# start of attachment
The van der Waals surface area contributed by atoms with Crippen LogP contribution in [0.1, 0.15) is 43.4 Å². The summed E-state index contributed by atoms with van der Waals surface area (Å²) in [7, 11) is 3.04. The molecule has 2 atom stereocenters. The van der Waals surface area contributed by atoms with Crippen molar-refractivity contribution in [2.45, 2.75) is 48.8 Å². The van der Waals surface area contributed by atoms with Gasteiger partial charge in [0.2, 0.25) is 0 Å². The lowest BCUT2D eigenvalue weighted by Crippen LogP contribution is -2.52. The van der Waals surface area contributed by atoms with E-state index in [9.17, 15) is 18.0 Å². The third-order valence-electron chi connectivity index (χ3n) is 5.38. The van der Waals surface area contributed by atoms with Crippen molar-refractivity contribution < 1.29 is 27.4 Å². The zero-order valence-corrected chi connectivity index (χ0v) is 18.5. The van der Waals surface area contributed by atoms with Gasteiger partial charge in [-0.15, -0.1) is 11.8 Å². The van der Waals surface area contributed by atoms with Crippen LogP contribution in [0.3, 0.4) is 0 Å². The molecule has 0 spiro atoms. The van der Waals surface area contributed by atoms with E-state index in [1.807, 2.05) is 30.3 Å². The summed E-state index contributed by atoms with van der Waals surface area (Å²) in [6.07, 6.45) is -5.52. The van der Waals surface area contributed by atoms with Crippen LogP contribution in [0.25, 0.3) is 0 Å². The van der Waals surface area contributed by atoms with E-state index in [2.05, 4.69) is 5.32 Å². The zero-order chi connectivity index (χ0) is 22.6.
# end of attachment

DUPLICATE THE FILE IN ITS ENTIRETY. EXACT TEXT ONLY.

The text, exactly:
The van der Waals surface area contributed by atoms with Crippen LogP contribution in [0.1, 0.15) is 43.4 Å². The summed E-state index contributed by atoms with van der Waals surface area (Å²) in [7, 11) is 3.04. The molecule has 2 atom stereocenters. The van der Waals surface area contributed by atoms with Crippen molar-refractivity contribution in [2.45, 2.75) is 48.8 Å². The van der Waals surface area contributed by atoms with Gasteiger partial charge in [0.2, 0.25) is 0 Å². The lowest BCUT2D eigenvalue weighted by Crippen LogP contribution is -2.52. The van der Waals surface area contributed by atoms with E-state index in [9.17, 15) is 18.0 Å². The third-order valence-electron chi connectivity index (χ3n) is 5.38. The van der Waals surface area contributed by atoms with Crippen molar-refractivity contribution < 1.29 is 27.4 Å². The zero-order valence-corrected chi connectivity index (χ0v) is 18.5. The van der Waals surface area contributed by atoms with Gasteiger partial charge in [-0.15, -0.1) is 11.8 Å². The van der Waals surface area contributed by atoms with Crippen LogP contribution in [0.3, 0.4) is 0 Å². The molecule has 0 spiro atoms. The van der Waals surface area contributed by atoms with E-state index in [1.807, 2.05) is 30.3 Å². The summed E-state index contributed by atoms with van der Waals surface area (Å²) in [6.07, 6.45) is -5.52. The van der Waals surface area contributed by atoms with Crippen LogP contribution in [0.25, 0.3) is 0 Å². The van der Waals surface area contributed by atoms with E-state index in [2.05, 4.69) is 5.32 Å². The zero-order chi connectivity index (χ0) is 22.6.